Squeezing Iran: Oil and sanctions
Since the Islamic revolution in 1979 Iran's relations with the West have been rocky.
Sanctions were imposed by the US after the seizure of American hostages in the aftermath of the revolution, and the 1980 Iran-Iraq war. In recent years a fresh wave of UN sanctions has attempted to curb Iran's nuclear ambitions. But what effect have these measures actually had on the country and its economy? Use the graphs below to see key economic indicators and major events over the last 30 years.
Foreign direct investment
Iran releases 63 American hostages taken during the 1979 revolution. Their seizure had led to economic sanctions which included the freezing of $12bn of Iranian assets. According to US officials, most were released as part of the deal for the hostages' return. But some assets - Iran says $10 billion, US says much less - remain frozen.
Further sanctions are imposed by the US following the bombing of an American marine base in Lebanon. The State Department adds Iran to a list of nations supporting terrorism and therefore subject to strict export controls.
President Clinton issues an executive order 12957 banning US investment in Iran's energy sector in response to the country's support to terrorist organisations such as Hezbollah and Hamas.
The US Congress approves the Iran and Libya Sanctions Act of 1996, targeting firms doing business with Iran and Libya. Under the act, all foreign companies that provide investments over US $20m for the development of petroleum resources in Iran will face penalties.
Iran elects as president reformist Mohammad Khatami. His campaign pledges include greater freedom of expression, as well as measures to tackle unemployment and boost privatisation. Despite being re-elected in 2001, many of his reformist initiatives, social and political, founder on conservative resistance.
Iran elects as president Mahmoud Ahmadinejad. He wins a second term in controversial circumstances in June 2009, sparking nationwide protests.
The UN Security Council unanimously passes a resolution (1737) imposing sanctions on Iran over its nuclear programme. The resolution orders countries to stop supplying Iran with materials and technology contributing to nuclear and missile programs. It freezes Iranian assets related to those programmes.
The UN Security Council imposes a second round of sanctions (resolution 1747) targeting Iran's nuclear programme.
The UN Security Council approves a third round of sanctions against Iran. Resolution 1803 tightens travel bans and extends financial sanctions to 12 new companies and 13 executives. Melli Bank, Iran's largest financial institution with many foreign branches, feels the blow particularly hard.
The UN Security Council votes to impose further sanctions on Iran (resolution 1929). The sanctions include cargo inspections, new controls on Iranian banks "to block the use of the international financial system... to fund and facilitate nuclear proliferation" and restrictions on the Islamic Revolutionary Guards.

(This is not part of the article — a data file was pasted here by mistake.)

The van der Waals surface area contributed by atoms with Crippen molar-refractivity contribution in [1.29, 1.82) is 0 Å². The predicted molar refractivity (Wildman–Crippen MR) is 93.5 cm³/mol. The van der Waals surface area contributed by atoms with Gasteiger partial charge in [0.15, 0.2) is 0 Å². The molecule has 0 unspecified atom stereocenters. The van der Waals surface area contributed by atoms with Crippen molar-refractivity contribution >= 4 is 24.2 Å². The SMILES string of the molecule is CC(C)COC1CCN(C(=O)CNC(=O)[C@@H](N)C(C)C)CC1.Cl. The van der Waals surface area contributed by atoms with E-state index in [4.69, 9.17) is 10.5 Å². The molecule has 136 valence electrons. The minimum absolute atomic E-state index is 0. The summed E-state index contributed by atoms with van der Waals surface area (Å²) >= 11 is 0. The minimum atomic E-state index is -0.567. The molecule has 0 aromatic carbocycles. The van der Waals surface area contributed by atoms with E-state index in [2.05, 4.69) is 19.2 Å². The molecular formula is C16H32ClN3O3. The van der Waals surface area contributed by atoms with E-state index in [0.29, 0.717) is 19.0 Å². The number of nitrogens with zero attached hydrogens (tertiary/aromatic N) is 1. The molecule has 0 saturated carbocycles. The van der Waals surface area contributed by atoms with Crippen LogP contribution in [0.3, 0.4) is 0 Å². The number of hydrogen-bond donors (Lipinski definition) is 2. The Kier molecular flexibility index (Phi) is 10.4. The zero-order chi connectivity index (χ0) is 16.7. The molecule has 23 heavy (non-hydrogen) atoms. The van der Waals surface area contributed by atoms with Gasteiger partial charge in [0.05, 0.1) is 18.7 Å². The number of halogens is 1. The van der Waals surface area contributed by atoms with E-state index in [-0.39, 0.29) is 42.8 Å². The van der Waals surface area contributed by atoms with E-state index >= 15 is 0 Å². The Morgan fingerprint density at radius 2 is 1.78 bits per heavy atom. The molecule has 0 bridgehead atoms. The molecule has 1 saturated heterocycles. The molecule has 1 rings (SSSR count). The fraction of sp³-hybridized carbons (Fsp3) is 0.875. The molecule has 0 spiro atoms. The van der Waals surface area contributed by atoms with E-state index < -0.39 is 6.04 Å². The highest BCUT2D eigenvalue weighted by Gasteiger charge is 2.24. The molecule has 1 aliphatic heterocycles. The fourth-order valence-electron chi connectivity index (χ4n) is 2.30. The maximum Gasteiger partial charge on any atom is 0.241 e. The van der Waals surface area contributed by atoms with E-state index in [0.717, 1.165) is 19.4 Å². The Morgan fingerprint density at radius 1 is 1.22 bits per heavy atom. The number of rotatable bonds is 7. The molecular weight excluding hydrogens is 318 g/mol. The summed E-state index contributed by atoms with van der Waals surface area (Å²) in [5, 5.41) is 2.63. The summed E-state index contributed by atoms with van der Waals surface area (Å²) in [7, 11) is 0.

The European Union and US impose further sanctions which go further than recent UN measures. The EU bans investments, technical assistance and technology transfers to Iran's oil and gas industries, while the US imposes penalties on foreign companies which trade with Iran.
GDP: Iran's five-year economic development plans for 2000-2015 set a target of 8% growth for the country's gross domestic production (GDP), but except for few years in this period, Iran's economy has largely under-performed. It took a sharp fall in 2008 as a result of plummeting oil prices which followed global financial meltdown. Oil and gas exports constitute some 60% of Iran's revenues.
Oil Production: While showing a slow but steady increase in the past 30 years, Iran's oil production started to decline since 2005 due to lack of investment in developing current and new oil and gas fields. Iran's complicated buy-back scheme and the country's political situation have put off international oil companies from working with a country that sits on world's fourth largest oil reserves.
Foreign investment: Iran's official statistics for foreign direct investment have in the past few years been contradictory. Some official figures include memoranda of understanding which were never signed into contracts. But all statistics show a decline in foreign investment since President Mahmoud Ahmadinejad took office in 2005. Unlike his reformist predecessor Mohammad Khatami who encouraged foreign investment, Mr Ahmadinejad's defiant policies have discouraged foreigners from investing in Iran.
IRAN'S TRADING HISTORY
In part the graph below reflects developments that have also affected Iran's neighbours in the Middle East and the ups and downs of the oil market. But the mark of sanctions can be seen on Iran's economy, as well as a marked pattern of Iran being forced to look to Asia to make up for lost business from the US and Europe.
In 1978, the year before the revolution, IMF data shows 80% of Iran's exports went to developed countries, with 20% of the total going to the United States.
Since then the US has all but disappeared off Iran's export map.
For the developed countries as a whole there is also a marked decline, though they remain major markets, and still account for more than 40% of Iran's exports.
So where are Iran's exports going?
Developing countries in Asia are buying a bigger share. China in particular is now Iran's biggest market of all, having bought only 1% of total exports in 1995.
For the Middle East as a whole, there are similar trends, but in relation to China they are not as striking as for Iran.
So these figures are consistent with the idea of Iran being forced to some extent to look to other markets to make up for those lost due to sanctions. But the emergence of Asia meant those new markets were not so hard to find.